3 – What about the finances?
Splitting rent is a great deal and a way to save some money, but finances are also the #1 source of conflict in most relationships. Setting clear expectations about who’s paying the bills and managing the money is essential. Are you splitting all expenses 50/50 – rent, utilities, groceries, date nights, vacations, or do you have another plan? Whose name is on the lease? Which leads to our next question.
4 – Where will you live when you move in together?
Your place or theirs? That’s usually the question. Maybe yours is bigger, but their rent is cheaper. You have more space, theirs is closer to work or campus. These are all important things, but maybe not the most important.
Having to share “your” space with someone can present challenges. Are you ready to give up half of your space? What happens when your workspace becomes their home office? Sometimes finding a new space is the easiest solution, but that presents its own set of challenges if things don’t work out.
5 – What if things don’t work out?
After all, it was just a test drive, and it just didn’t work. Better now than after we got married. Easy to say, but still painful and not so easy to work out most of the time. The expectations for moving in together are different than marriage, the commitment is lower, and easier to walk away from. Not only is the commitment lower, but usually the standards are also lower when considering someone to move in versus marriage. While that makes it easier to get into a live-in relationship, it doesn’t always make it easier getting out. Remember that new place you got with both of your names on the lease. Which one of you is homeless now? All the things you purchased together, who gets those? And the pets? All of this can lead to an even uglier breakup. And what about kids? We’ll talk about that in the next question. If the relationship doesn’t work out, things can be more heartbreaking after moving in together. We know, none of us ever imagine it could happen to us, but statistics say it is probable.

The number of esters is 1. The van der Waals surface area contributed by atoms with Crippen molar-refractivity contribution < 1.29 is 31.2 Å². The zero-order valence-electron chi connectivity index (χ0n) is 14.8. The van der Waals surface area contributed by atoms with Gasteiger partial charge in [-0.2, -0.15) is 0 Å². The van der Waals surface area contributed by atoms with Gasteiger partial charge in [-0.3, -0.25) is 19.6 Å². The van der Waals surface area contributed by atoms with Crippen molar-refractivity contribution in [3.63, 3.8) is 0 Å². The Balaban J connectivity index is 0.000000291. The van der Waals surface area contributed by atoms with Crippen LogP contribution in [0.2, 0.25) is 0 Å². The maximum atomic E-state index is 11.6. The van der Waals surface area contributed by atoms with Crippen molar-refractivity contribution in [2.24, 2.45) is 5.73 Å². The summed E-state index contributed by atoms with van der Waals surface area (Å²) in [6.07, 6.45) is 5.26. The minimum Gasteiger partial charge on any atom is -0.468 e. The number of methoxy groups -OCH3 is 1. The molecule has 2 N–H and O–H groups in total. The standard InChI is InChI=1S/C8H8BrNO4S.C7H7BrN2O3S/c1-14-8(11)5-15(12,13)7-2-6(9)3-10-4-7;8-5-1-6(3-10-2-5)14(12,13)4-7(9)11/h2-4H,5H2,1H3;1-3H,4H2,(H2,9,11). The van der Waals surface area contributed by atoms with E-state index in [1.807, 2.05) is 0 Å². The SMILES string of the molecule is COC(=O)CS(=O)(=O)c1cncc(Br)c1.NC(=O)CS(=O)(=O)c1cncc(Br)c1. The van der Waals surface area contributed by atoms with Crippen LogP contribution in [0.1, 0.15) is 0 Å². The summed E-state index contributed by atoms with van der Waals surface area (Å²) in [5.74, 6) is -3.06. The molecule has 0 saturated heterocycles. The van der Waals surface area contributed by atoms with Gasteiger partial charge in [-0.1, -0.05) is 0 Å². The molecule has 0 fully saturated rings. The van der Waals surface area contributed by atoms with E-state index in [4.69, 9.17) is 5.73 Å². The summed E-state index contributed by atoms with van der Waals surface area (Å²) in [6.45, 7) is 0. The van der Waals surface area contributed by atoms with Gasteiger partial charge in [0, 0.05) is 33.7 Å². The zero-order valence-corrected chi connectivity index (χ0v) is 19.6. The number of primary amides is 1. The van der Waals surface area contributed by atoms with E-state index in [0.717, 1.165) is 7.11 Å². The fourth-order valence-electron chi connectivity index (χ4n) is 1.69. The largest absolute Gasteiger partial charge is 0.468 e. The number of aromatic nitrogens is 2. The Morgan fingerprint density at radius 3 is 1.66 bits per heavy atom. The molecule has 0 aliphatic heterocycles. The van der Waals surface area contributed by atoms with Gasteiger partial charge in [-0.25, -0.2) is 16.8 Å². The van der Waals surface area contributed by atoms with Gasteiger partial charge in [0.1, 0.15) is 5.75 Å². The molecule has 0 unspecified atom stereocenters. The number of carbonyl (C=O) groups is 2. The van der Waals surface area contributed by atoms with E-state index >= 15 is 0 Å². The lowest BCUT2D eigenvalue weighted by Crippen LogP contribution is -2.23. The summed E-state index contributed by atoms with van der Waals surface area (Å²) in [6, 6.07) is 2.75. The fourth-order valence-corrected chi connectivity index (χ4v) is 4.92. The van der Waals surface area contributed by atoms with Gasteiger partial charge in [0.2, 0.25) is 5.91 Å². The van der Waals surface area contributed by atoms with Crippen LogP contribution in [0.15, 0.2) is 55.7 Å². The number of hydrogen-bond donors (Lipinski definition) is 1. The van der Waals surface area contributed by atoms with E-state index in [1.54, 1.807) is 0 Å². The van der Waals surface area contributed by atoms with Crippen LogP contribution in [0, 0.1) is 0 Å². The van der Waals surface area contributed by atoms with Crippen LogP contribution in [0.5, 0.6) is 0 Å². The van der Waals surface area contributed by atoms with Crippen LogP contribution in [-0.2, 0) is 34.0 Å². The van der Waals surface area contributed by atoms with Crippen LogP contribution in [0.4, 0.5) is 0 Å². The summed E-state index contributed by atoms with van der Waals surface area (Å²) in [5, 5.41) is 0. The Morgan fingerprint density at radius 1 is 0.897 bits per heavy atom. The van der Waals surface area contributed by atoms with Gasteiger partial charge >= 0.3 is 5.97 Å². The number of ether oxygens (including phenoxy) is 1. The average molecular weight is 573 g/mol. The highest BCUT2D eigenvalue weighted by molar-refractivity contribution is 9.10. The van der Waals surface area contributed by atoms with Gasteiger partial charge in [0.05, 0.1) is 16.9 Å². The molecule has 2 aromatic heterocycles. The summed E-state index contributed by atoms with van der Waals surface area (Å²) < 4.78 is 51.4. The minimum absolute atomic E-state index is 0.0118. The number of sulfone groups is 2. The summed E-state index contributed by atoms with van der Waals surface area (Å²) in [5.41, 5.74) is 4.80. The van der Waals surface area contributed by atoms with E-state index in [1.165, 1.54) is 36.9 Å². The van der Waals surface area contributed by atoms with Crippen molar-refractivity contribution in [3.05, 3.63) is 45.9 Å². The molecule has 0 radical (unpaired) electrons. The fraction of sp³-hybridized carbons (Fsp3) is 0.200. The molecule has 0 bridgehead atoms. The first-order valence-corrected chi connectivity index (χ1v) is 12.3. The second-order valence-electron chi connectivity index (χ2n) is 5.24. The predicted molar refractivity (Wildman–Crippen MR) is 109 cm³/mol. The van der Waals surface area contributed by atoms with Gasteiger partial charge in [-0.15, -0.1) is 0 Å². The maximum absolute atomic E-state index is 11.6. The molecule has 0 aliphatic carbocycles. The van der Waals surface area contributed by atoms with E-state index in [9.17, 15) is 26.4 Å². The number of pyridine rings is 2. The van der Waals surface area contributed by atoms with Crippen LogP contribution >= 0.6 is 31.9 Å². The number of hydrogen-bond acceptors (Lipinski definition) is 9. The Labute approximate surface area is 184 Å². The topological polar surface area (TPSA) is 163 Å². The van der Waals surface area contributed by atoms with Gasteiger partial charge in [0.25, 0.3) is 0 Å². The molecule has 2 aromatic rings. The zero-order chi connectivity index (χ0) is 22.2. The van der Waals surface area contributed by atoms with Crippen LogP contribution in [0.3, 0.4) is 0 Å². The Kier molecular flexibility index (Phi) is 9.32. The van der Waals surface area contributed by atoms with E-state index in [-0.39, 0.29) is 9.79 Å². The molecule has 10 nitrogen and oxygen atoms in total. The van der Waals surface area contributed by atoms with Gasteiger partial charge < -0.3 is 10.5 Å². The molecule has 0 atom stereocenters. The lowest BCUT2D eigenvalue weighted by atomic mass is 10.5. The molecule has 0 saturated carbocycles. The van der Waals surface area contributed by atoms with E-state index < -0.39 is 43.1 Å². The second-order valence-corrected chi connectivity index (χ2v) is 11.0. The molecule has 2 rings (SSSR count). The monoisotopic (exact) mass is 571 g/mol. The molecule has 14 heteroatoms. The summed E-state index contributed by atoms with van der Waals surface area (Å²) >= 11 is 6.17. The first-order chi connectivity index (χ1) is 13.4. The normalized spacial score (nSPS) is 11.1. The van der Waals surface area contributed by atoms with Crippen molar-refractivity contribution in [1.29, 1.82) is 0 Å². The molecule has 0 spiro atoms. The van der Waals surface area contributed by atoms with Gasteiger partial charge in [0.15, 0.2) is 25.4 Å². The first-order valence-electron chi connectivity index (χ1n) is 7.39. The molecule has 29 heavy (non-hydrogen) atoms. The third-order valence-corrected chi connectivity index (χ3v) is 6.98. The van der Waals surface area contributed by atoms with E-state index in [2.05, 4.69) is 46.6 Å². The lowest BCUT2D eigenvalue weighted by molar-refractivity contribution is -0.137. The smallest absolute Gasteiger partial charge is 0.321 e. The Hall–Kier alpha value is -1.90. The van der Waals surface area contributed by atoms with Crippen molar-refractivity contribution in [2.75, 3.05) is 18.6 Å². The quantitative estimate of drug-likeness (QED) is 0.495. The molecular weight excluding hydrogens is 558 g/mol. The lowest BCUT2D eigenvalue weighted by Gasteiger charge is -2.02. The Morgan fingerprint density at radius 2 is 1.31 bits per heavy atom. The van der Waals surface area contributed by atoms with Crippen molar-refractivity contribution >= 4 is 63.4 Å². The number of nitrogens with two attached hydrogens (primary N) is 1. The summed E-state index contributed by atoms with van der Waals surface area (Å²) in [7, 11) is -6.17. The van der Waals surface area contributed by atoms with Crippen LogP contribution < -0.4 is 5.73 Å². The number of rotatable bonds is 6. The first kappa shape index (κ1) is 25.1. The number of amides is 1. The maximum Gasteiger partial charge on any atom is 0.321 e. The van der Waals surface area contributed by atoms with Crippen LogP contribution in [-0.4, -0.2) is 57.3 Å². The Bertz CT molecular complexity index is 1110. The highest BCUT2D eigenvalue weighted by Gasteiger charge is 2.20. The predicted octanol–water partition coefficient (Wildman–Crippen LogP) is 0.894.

6 – Are you ready for children?
“Slooooooooow Dooooooooown” is probably what you’re thinking. We get it. You haven’t even talked about where you’re going to live and if you’re thinking about marriage yet. Well, you better add talking about children to the list of things to talk about, especially when you consider that around 20% of women who are cohabitating will get pregnant within the first year of moving in together. Yeah – probably not what you were wanting to hear, but you need to know and talk about it first. It’s a fairly big decision and you’ll want to know if he plans on sticking around or leave you with a baby or facing an abortion alone.
It’s a Big Decision
While on the surface it might seem like an easy decision, maybe even a “no brainer”, moving in together is a big decision. There are many factors to consider beyond the six questions we raise in this post. If this is something you’re considering, we encourage you to take some time to think it through, to weigh the pros and cons and even talk it over with someone who isn’t invested in your relationship. If you need someone to talk with, we’d love to sit down, ask questions, listen and help you work through what is going to be best for you.
If you’ve already made the decision to move in together and are having second thoughts, or are facing an unplanned pregnancy or the possibility of a STD, we’re here for you as well.